BY MICHAEL PASQUIER
Click here for After the Storm: A Special Issue on Hurricane Katrina in the Journal of Southern Religion
What is it about New Orleans that brings the devil to mind? A Baptist preacher by the name of James Raynoldson arrived at New Orleans in 1816 and promptly retreated from what he called “the stronghold of Satan.” A Catholic priest by the name of Michel Portier arrived at New Orleans a couple of years later and remarked how “it would be more consoling to go throw oneself among the savage and ignorant nations, to go freeze in the Canadian and Illinois woods than to work in… the cesspool of the universe.” During the twentieth century, Tracy Fessenden reminded us of Bob Dylan’s description of the Crescent City as a place where “The devil comes here and sighs.” Flannery O’Connor once commented that “If I had to live in a city, I think I would prefer New Orleans to any other—both Southern and Catholic and with indications that the Devil’s existence is freely recognized.” And then there are those organizations like the American Family Association that correlate the devastating aftermath of Hurricane Katrina with God’s wrathful desire to remove Satan from the streets of New Orleans.
The repulsion and attraction of something called “the devil” has quite a history in New Orleans. It also has quite a staying power, as photographer Mary Lou Uttermohlen captured in her piece “The Devil,” shown a year ago at New Orleans’s Jonathan Ferrara Gallery in the exhibition “No Dead Artists.” Scholars have exhibited great eagerness to uncover the layers of meaning behind conceptions of Satan in premodern and early modern societies (see John Putnam Demos’s Entertaining Satan and Fernando Cervantes’s The Devil in the New World). But it was different then, right? People really believed in that sort of stuff. But what about now? Where are the academic types when you need them? Maybe it’s just me, but it appears as though the artistry and imagination (among other things) required to conceive of such a supernatural entity—or to grasp those who conceive of something so seemingly foreign to the modern world—makes most scholars (myself included) more than a tad uncomfortable.
And that’s why I will leave such questions to people like Peter Entell, director of the documentary film “Shake the Devil Off.” Set in New Orleans six months after Hurricane Katrina, Entell documents how the community of St. Augustine Parish opposed the decision of Archbishop Alfred Hughes to close one of the oldest African American Catholic churches in the United States. At a particularly poignant moment in the film, after the forced removal of their African American pastor Jerome Ledoux, parishioners begin singing the spiritual “Shake the Devil Off” during a mass celebrated by the archdiocese’s new appointee overseeing the closure of St. Augustine. The replacement priest leaves the altar to the applause, singing, and dancing of the parishioners. In this case, the devil is the church and the people doing the shaking are also the church. It all makes for a compelling story, one that can help students and scholars of religion decipher another brushstroke in a larger portrait of the devil in modern America. For more on “Shake the Devil Off,” you can read Zada N. Johnson’s review or my interview with the director in the Journal of Southern Religion. Or you can watch the film's trailer.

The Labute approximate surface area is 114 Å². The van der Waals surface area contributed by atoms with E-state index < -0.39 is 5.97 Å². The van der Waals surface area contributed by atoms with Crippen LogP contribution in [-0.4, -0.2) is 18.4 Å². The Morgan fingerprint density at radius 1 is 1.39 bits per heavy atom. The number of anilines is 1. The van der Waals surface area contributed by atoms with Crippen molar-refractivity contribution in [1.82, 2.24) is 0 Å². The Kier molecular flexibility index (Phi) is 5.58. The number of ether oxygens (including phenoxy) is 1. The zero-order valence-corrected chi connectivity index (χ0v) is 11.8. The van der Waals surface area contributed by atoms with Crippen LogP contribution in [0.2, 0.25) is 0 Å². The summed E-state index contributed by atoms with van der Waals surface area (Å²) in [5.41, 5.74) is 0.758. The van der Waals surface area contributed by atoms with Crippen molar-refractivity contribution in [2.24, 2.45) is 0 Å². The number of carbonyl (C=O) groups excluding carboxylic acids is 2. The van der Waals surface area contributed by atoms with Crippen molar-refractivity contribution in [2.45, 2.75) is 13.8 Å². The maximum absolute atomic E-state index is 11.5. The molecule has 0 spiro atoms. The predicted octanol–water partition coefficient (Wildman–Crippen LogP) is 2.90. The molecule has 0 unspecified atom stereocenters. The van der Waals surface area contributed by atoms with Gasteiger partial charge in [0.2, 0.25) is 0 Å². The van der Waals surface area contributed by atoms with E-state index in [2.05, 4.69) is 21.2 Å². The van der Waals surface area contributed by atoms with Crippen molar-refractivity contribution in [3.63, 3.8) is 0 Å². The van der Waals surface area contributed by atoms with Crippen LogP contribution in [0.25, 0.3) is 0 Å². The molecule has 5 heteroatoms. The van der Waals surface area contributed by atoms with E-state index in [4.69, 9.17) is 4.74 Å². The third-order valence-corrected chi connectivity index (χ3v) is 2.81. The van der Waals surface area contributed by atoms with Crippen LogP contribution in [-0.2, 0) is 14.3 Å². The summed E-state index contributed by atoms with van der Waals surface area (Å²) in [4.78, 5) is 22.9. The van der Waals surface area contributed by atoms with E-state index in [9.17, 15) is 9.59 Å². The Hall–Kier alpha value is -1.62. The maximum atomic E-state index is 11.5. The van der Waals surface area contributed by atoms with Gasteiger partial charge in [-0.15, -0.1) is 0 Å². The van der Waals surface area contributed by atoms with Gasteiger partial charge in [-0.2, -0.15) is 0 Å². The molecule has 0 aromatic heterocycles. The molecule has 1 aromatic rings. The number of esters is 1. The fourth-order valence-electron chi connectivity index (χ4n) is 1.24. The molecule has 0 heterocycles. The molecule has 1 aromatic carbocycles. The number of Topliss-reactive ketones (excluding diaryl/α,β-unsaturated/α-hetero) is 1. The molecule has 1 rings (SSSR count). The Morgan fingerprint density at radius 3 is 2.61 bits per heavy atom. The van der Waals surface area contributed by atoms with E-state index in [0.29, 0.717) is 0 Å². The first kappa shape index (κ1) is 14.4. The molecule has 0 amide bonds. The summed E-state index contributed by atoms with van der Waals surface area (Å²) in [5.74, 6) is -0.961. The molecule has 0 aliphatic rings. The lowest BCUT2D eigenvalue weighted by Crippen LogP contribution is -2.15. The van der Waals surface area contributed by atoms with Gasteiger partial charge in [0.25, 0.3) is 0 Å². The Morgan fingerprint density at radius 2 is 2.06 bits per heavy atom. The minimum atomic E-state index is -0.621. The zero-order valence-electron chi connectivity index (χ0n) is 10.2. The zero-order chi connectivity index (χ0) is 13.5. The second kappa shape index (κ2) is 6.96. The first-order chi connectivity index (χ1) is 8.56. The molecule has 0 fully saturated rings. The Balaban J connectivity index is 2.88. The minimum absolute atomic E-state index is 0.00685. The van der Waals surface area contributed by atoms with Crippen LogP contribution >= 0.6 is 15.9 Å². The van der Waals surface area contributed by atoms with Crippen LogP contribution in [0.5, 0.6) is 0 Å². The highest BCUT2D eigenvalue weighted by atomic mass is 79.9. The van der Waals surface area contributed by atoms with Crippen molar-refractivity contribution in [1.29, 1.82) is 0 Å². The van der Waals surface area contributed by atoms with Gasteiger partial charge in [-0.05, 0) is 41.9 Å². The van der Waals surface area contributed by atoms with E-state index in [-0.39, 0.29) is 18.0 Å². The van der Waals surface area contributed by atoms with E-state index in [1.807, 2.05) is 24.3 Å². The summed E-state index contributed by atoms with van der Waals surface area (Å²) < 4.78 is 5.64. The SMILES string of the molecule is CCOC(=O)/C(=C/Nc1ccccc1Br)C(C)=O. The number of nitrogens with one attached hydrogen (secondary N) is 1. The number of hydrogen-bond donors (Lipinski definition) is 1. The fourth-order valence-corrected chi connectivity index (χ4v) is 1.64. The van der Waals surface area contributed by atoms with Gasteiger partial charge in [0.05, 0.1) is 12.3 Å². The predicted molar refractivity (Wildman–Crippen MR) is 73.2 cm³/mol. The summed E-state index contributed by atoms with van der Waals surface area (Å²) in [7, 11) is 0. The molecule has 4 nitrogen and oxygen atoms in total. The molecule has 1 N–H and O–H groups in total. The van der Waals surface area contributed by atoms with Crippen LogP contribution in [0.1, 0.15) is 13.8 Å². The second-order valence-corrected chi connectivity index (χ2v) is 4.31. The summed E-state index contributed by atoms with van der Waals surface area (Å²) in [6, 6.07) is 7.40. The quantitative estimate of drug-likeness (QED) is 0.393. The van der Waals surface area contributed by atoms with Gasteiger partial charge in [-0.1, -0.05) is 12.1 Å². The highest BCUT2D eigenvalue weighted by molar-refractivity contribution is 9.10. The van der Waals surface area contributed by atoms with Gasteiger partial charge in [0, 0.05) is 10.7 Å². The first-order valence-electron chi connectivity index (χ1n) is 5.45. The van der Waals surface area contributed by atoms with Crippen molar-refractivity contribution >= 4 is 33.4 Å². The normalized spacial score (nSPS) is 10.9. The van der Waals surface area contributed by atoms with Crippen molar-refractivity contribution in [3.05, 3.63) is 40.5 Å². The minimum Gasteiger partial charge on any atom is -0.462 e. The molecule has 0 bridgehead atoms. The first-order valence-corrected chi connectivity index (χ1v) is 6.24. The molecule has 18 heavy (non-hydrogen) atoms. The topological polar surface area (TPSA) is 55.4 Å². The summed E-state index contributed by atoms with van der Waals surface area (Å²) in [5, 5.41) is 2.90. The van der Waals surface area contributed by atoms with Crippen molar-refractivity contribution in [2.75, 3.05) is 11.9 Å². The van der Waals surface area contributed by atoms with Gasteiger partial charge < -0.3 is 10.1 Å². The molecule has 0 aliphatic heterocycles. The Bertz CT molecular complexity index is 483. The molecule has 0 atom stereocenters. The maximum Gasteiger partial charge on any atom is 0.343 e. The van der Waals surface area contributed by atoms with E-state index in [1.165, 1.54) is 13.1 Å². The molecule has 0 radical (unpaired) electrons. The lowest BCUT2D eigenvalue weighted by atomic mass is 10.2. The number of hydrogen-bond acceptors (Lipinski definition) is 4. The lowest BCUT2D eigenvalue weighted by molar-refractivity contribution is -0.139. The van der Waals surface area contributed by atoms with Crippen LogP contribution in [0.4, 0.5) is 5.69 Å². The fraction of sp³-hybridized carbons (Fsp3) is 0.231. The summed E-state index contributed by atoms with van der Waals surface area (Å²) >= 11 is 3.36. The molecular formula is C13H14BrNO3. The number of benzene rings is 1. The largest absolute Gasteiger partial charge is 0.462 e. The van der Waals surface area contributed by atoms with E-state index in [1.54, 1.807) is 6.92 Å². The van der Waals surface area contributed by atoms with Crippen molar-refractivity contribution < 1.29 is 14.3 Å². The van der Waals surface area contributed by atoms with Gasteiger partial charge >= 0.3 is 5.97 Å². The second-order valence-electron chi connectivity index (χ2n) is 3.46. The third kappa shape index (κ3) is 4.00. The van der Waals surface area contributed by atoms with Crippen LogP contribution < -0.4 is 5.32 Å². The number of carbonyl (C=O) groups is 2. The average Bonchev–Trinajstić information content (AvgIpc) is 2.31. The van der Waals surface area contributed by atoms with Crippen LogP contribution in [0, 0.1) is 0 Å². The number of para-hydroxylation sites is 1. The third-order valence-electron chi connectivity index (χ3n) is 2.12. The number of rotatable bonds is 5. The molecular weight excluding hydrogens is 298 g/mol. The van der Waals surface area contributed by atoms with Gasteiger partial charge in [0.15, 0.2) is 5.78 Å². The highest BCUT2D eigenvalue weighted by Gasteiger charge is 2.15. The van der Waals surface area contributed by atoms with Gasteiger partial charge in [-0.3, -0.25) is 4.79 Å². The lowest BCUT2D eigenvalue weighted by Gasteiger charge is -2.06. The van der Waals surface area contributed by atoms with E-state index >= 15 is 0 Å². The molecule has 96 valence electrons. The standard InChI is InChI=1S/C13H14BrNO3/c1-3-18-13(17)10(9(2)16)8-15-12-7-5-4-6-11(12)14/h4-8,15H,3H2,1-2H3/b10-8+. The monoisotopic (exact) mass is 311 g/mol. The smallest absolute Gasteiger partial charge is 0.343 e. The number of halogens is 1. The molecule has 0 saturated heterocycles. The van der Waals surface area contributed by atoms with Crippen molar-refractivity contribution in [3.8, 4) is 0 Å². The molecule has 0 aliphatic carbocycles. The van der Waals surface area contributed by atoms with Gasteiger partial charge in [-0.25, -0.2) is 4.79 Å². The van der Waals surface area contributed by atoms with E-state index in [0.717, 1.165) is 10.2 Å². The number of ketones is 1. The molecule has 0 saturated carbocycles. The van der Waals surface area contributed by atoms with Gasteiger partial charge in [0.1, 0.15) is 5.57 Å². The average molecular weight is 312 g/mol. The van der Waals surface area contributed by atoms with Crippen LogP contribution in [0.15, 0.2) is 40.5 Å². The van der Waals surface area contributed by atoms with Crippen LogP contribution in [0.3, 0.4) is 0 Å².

It’s worth noting, if it weren’t already obvious, that the devil in the minds of the parishioners of St. Augustine contrasts with most conventional representations of “evil.” I was reminded of this discrepancy as I drove down Interstate-10 this afternoon through the rainy aftermath of Tropical Storm Fay over the Atchafalaya Basin in south-central Louisiana. I was listening to the radio program American Routes when Nick Spitzer started playing Eddie Bo’s rendition of “When the Saints Go Marching In.” Speaking of his hometown for the PBS series River of Song, Bo said, "There's that mysticism, that little extra beat that you can always tell comes from New Orleans. It's an extra beat inside the beat that we can't seem to explain to people. We call it a stutter step, that extra step that the second liners do. We incorporate that from when we are children, and when you hear it, then you know it, 'cause there's only one set of people that's able to bring that forth, to incorporate that extra little thing that's going on in there. Mister, you can tell New Orleans anywhere you go."